A number of schools in Japan have become refugee camps and even morgues. But a sense of normalcy took over for a few hours at some schools recently, where crowds honored students at school graduation ceremonies.
But amid the singing and the camera flashes at a graduation Tuesday for 28 ninth-graders at Hashikami Junior High School, there were tears, the New York Times reports.
Someone was missing.
Shunichi Hatakeyama sat with all the other proud parents holding a photograph of his 15-year-old son, Fumiya, who didn't make it to higher ground when he and his mother fled from the tsunami.
"My son is still missing. If I don't come, nobody will take his diploma," he said.
The ceremonies for sixth and ninth-graders at Hashikami were supposed to take place last week, and the ninth-grade principal told the New York Times he had reservations about holding graduation rites.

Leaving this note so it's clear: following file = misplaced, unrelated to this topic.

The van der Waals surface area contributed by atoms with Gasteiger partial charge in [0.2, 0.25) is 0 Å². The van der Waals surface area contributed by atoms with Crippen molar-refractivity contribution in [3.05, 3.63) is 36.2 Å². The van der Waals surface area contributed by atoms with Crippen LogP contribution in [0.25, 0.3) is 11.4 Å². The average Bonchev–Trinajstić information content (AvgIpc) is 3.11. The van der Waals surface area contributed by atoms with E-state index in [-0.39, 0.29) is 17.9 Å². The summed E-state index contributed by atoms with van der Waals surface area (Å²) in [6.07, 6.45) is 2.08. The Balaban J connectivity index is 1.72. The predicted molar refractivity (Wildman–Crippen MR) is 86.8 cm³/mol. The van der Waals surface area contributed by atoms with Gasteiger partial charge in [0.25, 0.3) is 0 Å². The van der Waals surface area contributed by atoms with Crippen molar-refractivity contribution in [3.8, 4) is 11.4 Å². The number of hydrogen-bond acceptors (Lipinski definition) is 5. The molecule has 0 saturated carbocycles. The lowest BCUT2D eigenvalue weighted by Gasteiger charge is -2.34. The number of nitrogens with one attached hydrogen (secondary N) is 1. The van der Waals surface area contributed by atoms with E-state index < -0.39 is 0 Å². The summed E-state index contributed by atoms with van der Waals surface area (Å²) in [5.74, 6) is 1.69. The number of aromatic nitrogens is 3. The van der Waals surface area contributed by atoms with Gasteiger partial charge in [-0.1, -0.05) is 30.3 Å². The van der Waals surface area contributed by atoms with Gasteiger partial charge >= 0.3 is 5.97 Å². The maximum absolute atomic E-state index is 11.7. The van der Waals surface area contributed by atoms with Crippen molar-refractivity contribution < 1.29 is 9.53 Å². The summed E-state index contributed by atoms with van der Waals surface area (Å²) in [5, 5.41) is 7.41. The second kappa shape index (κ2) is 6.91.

"We thought maybe it was too early for the ceremony," said Hiroko Sugawara, the ninth-grade principal. "But people in the community and the P.T.A. said, 'We want to celebrate for these kids, because this is a cruel experience for a 15-year-old.' I want the surviving kids to shine -- to continue their lives."
At Okirai Junior High in a small northeastern mountain town, 10 boys and 19 girls gathered Wednesday to mark their passage into senior school, Reuters reports.
The graduation speaker, whose fireman father was killed in the tsunami, said students should move forward from the tragedy by making the most of their lives. His mother shared her pride with Reuters:
"My heart was overflowing," said his mother Hiroko Iwaki. "My lost husband would have been so proud of him."
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